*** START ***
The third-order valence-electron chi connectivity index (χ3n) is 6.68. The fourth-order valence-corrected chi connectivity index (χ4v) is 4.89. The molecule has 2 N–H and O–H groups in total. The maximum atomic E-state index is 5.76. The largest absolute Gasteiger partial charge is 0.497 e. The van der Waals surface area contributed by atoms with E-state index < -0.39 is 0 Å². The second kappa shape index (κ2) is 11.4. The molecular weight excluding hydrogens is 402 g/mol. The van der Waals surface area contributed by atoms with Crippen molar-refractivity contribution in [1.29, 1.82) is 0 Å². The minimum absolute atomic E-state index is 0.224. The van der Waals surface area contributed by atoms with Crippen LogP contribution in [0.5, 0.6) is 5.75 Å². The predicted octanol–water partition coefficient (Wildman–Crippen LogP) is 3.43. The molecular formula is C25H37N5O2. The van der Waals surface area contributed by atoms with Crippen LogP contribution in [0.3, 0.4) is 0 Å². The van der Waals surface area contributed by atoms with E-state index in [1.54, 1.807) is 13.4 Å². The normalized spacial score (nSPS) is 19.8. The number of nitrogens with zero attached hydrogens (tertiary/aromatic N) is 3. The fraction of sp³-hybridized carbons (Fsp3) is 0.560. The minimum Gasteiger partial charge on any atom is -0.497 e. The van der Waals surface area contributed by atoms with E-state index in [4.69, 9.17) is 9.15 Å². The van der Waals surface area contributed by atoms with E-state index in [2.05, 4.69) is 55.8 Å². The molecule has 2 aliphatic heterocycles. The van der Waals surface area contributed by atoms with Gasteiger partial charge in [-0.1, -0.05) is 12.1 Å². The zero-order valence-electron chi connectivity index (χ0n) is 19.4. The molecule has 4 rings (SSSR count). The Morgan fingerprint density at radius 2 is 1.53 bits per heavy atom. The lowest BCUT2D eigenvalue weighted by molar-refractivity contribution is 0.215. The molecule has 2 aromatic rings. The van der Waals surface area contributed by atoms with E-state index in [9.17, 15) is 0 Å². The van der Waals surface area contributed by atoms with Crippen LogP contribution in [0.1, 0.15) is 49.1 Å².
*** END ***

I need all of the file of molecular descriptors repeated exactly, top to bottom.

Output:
The third-order valence-electron chi connectivity index (χ3n) is 6.68. The fourth-order valence-corrected chi connectivity index (χ4v) is 4.89. The molecule has 2 N–H and O–H groups in total. The maximum atomic E-state index is 5.76. The largest absolute Gasteiger partial charge is 0.497 e. The van der Waals surface area contributed by atoms with E-state index < -0.39 is 0 Å². The second kappa shape index (κ2) is 11.4. The molecular weight excluding hydrogens is 402 g/mol. The van der Waals surface area contributed by atoms with Crippen molar-refractivity contribution in [1.29, 1.82) is 0 Å². The minimum absolute atomic E-state index is 0.224. The van der Waals surface area contributed by atoms with Crippen LogP contribution in [0.5, 0.6) is 5.75 Å². The predicted octanol–water partition coefficient (Wildman–Crippen LogP) is 3.43. The molecular formula is C25H37N5O2. The van der Waals surface area contributed by atoms with Crippen LogP contribution in [0.3, 0.4) is 0 Å². The van der Waals surface area contributed by atoms with E-state index in [1.54, 1.807) is 13.4 Å². The normalized spacial score (nSPS) is 19.8. The number of nitrogens with zero attached hydrogens (tertiary/aromatic N) is 3. The fraction of sp³-hybridized carbons (Fsp3) is 0.560. The minimum Gasteiger partial charge on any atom is -0.497 e. The van der Waals surface area contributed by atoms with E-state index in [4.69, 9.17) is 9.15 Å². The van der Waals surface area contributed by atoms with E-state index in [2.05, 4.69) is 55.8 Å². The molecule has 2 aliphatic heterocycles. The van der Waals surface area contributed by atoms with Gasteiger partial charge in [-0.1, -0.05) is 12.1 Å². The zero-order valence-electron chi connectivity index (χ0n) is 19.4. The molecule has 4 rings (SSSR count). The Morgan fingerprint density at radius 2 is 1.53 bits per heavy atom. The lowest BCUT2D eigenvalue weighted by molar-refractivity contribution is 0.215. The molecule has 2 aromatic rings. The van der Waals surface area contributed by atoms with E-state index in [9.17, 15) is 0 Å². The van der Waals surface area contributed by atoms with Crippen LogP contribution in [0.1, 0.15) is 49.1 Å².